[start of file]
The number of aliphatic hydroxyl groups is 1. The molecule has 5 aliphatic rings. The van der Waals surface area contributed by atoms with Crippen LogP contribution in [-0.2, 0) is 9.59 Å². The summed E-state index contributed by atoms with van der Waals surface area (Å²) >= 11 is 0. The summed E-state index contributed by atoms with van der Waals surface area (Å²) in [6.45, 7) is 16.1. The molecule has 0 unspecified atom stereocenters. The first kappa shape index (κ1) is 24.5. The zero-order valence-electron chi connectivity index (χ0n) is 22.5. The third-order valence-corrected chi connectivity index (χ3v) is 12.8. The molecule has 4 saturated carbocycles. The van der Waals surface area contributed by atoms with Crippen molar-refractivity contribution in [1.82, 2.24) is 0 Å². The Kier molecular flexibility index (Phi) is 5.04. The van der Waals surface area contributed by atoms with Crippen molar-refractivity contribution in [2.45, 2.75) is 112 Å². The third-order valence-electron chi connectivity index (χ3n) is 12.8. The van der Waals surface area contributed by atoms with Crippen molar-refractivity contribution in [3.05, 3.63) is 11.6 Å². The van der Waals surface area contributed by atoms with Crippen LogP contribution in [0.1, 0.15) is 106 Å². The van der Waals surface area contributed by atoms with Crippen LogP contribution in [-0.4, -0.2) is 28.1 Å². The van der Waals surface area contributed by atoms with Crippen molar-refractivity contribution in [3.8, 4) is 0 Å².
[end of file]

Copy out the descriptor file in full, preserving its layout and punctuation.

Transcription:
The number of aliphatic hydroxyl groups is 1. The molecule has 5 aliphatic rings. The van der Waals surface area contributed by atoms with Crippen LogP contribution in [-0.2, 0) is 9.59 Å². The summed E-state index contributed by atoms with van der Waals surface area (Å²) >= 11 is 0. The summed E-state index contributed by atoms with van der Waals surface area (Å²) in [6.45, 7) is 16.1. The molecule has 0 unspecified atom stereocenters. The first kappa shape index (κ1) is 24.5. The zero-order valence-electron chi connectivity index (χ0n) is 22.5. The third-order valence-corrected chi connectivity index (χ3v) is 12.8. The molecule has 4 saturated carbocycles. The van der Waals surface area contributed by atoms with Crippen molar-refractivity contribution in [1.82, 2.24) is 0 Å². The Kier molecular flexibility index (Phi) is 5.04. The van der Waals surface area contributed by atoms with Crippen molar-refractivity contribution in [2.45, 2.75) is 112 Å². The third-order valence-electron chi connectivity index (χ3n) is 12.8. The van der Waals surface area contributed by atoms with Crippen molar-refractivity contribution in [3.05, 3.63) is 11.6 Å². The van der Waals surface area contributed by atoms with Crippen LogP contribution in [0.1, 0.15) is 106 Å². The van der Waals surface area contributed by atoms with Crippen LogP contribution in [-0.4, -0.2) is 28.1 Å². The van der Waals surface area contributed by atoms with Crippen molar-refractivity contribution in [3.8, 4) is 0 Å².